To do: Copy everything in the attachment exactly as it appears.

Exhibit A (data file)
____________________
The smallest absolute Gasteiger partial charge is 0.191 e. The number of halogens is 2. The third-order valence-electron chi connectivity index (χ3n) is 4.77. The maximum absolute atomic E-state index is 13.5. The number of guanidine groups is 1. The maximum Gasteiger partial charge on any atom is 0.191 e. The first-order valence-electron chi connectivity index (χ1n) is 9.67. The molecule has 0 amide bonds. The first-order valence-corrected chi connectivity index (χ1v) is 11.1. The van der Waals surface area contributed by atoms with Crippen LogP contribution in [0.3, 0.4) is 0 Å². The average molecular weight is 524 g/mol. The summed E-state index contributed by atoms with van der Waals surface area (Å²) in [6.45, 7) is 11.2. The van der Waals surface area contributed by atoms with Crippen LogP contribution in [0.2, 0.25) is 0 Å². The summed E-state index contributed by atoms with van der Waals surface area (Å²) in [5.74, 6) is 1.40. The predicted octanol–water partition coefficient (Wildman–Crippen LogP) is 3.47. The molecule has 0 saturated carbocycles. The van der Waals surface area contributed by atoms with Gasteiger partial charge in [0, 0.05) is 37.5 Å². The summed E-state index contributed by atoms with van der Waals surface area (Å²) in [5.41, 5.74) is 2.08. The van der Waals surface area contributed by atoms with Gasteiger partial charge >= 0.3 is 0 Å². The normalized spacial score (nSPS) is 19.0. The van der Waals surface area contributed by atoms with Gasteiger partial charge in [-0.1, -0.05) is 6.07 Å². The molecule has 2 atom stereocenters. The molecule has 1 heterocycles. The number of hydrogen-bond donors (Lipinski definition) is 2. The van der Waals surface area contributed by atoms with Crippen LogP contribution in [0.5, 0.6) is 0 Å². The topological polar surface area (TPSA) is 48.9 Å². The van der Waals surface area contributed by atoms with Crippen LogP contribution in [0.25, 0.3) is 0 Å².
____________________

The smallest absolute Gasteiger partial charge is 0.191 e. The number of halogens is 2. The third-order valence-electron chi connectivity index (χ3n) is 4.77. The maximum absolute atomic E-state index is 13.5. The number of guanidine groups is 1. The maximum Gasteiger partial charge on any atom is 0.191 e. The first-order valence-electron chi connectivity index (χ1n) is 9.67. The molecule has 0 amide bonds. The first-order valence-corrected chi connectivity index (χ1v) is 11.1. The van der Waals surface area contributed by atoms with Crippen LogP contribution in [0.3, 0.4) is 0 Å². The average molecular weight is 524 g/mol. The summed E-state index contributed by atoms with van der Waals surface area (Å²) in [6.45, 7) is 11.2. The van der Waals surface area contributed by atoms with Crippen LogP contribution in [0.2, 0.25) is 0 Å². The summed E-state index contributed by atoms with van der Waals surface area (Å²) in [5.74, 6) is 1.40. The predicted octanol–water partition coefficient (Wildman–Crippen LogP) is 3.47. The molecule has 0 saturated carbocycles. The van der Waals surface area contributed by atoms with Gasteiger partial charge in [0, 0.05) is 37.5 Å². The summed E-state index contributed by atoms with van der Waals surface area (Å²) in [5.41, 5.74) is 2.08. The van der Waals surface area contributed by atoms with Gasteiger partial charge >= 0.3 is 0 Å². The normalized spacial score (nSPS) is 19.0. The van der Waals surface area contributed by atoms with Gasteiger partial charge in [-0.1, -0.05) is 6.07 Å². The molecule has 2 atom stereocenters. The molecule has 1 heterocycles. The number of hydrogen-bond donors (Lipinski definition) is 2. The van der Waals surface area contributed by atoms with Crippen LogP contribution in [0.5, 0.6) is 0 Å². The topological polar surface area (TPSA) is 48.9 Å². The van der Waals surface area contributed by atoms with Crippen LogP contribution in [0.25, 0.3) is 0 Å².